The Education Reform Collection

Update 8/8/14: A Call for Submissions & Guidelines


Update (8/8/14):

Recently, Medium announced they were making changes — in my opinion, foolish/nonsensical changes — to how collections work on the site. These changes, which were outlined in a pair of posts in June, seriously inhibit the ability of writers to share their work with different audiences, as well as have their work discovered.

In short, two things happened: first, Medium eliminated “open” submissions to collections. Now, in order to submit a story to a given collection, you must be added as a “writer” by that collection’s editor. Second, a story can only be submitted to a single collection, not several as before.

Obviously, I disagree with these changes — in particular ending open submissions — and hope the folks at Medium soon come to their senses and rescind these rules. In the meantime, here’s my work around:

If you want want to be added as a writer to Education Reform, CLICK HERE.

Everyone who sends a request will be added as a writer to the collection, although submissions will still be vetted according to the guidelines below.

Thanks to those of you who’ve submitted pieces and continue to do so!

PCC


Submission Guidelines:

After receiving a steady stream of submissions to Education Reform, I thought it might be helpful to provide some guidance around the topics/issues that would be most relevant to this collection. I’ve read a number of thoughtful, well-written submissions that I nevertheless didn’t add — not because they weren’t good, but because they just didn’t “fit” with the aims of this collection.

Here’s a general idea of what the collection is looking to feature:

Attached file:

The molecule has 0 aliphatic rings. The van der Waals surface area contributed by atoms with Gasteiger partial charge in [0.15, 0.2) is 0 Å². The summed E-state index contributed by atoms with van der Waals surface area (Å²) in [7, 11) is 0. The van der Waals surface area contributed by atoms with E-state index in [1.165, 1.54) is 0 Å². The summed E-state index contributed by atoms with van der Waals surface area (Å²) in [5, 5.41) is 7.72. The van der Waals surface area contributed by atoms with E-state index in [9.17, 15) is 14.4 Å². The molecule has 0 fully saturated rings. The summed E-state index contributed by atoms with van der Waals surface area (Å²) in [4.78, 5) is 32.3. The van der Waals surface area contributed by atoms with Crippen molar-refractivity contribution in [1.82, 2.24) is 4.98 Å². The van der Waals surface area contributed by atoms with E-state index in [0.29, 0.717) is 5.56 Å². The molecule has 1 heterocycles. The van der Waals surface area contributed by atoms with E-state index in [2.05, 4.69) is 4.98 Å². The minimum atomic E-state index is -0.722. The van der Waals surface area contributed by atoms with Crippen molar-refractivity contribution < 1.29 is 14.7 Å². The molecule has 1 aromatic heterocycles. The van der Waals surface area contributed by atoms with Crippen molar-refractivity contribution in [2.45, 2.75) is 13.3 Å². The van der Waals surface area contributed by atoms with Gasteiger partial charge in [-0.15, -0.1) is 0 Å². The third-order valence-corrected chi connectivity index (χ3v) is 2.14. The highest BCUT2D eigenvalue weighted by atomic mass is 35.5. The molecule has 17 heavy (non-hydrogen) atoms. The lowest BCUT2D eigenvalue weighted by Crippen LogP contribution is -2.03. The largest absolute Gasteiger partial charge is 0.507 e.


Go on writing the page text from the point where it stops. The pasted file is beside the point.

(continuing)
• Essays on current trends and policies in K–12 public education, both in the United States and abroad — especially those initiatives that seek to close the “achievement gap”
  • Posts that highlight innovative instructional models that depart from traditional teaching methods, and/or are targeted at traditionally underserved or underrepresented student populations
  • Inspiring narratives from the classroom that illustrate the challenges that educators face in public schools
  • Commentaries on current education reform news or controversies

Here are some of the most common reasons why submissions have not been added to the collection:

  • They advocate a stridently anti-reform (nuanced critiques are fine) or anti-public education position
  • They exclusively address non-public education issues, such as private schools, homeschooling, etc.
  • They are exclusively focused on higher education ← (Yes, that means your piece on your college experience)
  • They are clearly intended as an “advertorial” for a certain product or service
  • They assume what I’ll call — for lack of a better term — an “everything we’re doing is stupid, let’s blow it up” stance
  • They attempt to make the case that a new tech platform or gamification will fix all the problems in our education system…it won’t

One Final Request!

Please include links to articles, documents, etc. you reference in the course of your essays. Articles that make a lot vague generalizations without links to data or additional information won’t be included in the collection.

I hope this helps — thanks to those of you who have already submitted pieces for consideration. Please keep them coming…